Journalism Education 2.0: New Media, New Mindsets

What are the positive characteristics of American journalism education 2.0? According to a recent Diverse Issues in Higher Education report, they include:

More students than ever.  As the DIHE piece relates: “To be sure, unlike daily newspapers, magazines and commercial TV newscasts, journalism schools are not struggling with their numbers. Enrollment has inched upward every year since the mid-1990s.”  (Sadly though, j-enrollment is not as healthy at schools located within our neighbor to the north, according to new Canadian Journalism Project and Macleans reports.)

Students who view a journalism degree as a solid base for other post-grad pursuits or interests.  Joe Foote, dean of Oklahoma University’s Gaylord School of Journalism and Communications: “Now we find students who study (journalism) with the intention of going to law school, grad school or business school. They are not vocational-minded at all but see the utility of a journalism degree. We are now seeing a first generation of students coming at this from the front end, not expecting to enter the profession. In the past, it was after they got out they decided they didn’t want to do (journalism). This has reinvigorated journalism education in a special way.”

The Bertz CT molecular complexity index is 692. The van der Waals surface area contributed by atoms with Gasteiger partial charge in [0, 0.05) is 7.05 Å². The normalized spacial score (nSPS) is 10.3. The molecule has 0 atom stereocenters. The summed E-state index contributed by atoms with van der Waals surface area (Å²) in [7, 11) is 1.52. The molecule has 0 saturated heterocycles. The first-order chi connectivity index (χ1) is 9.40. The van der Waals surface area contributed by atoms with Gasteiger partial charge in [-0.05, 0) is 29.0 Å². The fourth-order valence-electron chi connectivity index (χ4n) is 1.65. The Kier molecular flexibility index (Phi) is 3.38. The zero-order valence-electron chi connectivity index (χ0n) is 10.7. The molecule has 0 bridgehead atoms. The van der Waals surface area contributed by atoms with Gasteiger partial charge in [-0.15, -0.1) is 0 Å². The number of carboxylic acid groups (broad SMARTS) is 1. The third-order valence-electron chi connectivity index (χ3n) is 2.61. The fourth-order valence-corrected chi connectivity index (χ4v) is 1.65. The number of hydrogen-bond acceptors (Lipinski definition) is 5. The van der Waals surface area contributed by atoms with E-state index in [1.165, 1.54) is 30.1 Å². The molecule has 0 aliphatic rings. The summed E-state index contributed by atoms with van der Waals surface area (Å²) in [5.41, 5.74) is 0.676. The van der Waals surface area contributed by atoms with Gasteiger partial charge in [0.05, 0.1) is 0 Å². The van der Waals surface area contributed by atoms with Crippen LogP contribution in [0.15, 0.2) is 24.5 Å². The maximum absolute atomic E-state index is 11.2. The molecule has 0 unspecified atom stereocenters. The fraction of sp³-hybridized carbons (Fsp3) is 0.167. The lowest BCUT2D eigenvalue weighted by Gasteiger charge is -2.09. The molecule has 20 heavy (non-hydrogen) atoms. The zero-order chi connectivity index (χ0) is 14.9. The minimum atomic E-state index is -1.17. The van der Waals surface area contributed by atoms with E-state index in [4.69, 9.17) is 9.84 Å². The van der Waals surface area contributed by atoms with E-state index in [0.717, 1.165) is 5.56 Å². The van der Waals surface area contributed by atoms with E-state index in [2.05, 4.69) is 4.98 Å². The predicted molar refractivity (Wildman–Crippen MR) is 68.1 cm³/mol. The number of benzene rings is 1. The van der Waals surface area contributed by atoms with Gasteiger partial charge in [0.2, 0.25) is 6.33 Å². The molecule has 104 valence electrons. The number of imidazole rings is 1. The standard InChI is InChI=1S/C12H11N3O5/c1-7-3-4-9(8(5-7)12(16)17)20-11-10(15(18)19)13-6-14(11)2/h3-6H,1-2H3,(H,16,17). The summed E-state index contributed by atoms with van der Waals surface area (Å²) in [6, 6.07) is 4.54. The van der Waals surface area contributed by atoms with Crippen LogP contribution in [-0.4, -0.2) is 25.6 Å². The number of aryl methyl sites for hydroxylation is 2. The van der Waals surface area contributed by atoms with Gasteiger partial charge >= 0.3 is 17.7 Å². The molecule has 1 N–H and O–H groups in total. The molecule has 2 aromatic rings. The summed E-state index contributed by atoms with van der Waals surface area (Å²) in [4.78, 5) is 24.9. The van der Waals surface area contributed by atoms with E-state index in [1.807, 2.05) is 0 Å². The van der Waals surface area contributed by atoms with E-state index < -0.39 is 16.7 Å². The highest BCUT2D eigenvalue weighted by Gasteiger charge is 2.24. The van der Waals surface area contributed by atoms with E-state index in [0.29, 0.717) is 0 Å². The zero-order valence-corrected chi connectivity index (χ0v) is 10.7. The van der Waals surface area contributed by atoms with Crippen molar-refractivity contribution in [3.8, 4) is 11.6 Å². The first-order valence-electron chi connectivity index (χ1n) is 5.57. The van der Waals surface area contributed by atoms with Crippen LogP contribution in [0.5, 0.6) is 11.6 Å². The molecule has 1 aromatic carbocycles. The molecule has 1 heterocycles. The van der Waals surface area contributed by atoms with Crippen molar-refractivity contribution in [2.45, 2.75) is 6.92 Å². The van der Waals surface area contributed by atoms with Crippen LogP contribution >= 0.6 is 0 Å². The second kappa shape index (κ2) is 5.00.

A slow-but-steady retooling of j-schools and j-programs– their courses, curricula, academic and professional collaborations, and faculty credentials.  DIHE: “They are rethinking their methods for hiring new faculty, providing free in-depth content to news organizations, partnering with foundations and corporations to develop strategies to save news outlets and teaming up with other academic divisions at their respective universities to offer dual programs.”

J-student projects that make a difference now and uncover slices of life j-professionals no longer have the time or resources to cover.  One example cited in the piece: A University of Mississippi student reporting project that includes a story series on “life in the Mississippi Delta” that is being considered for potential publication in newspapers statewide.

According to Carol Pardun, director of the University of South Carolina’s J&MC school, “The project at Ole Miss- those kinds of things are happening all over the country. It’s a very exciting time for students. They can become the experts and they often know more about the skill set (after graduation) than those that have been working in there for a very long time.”

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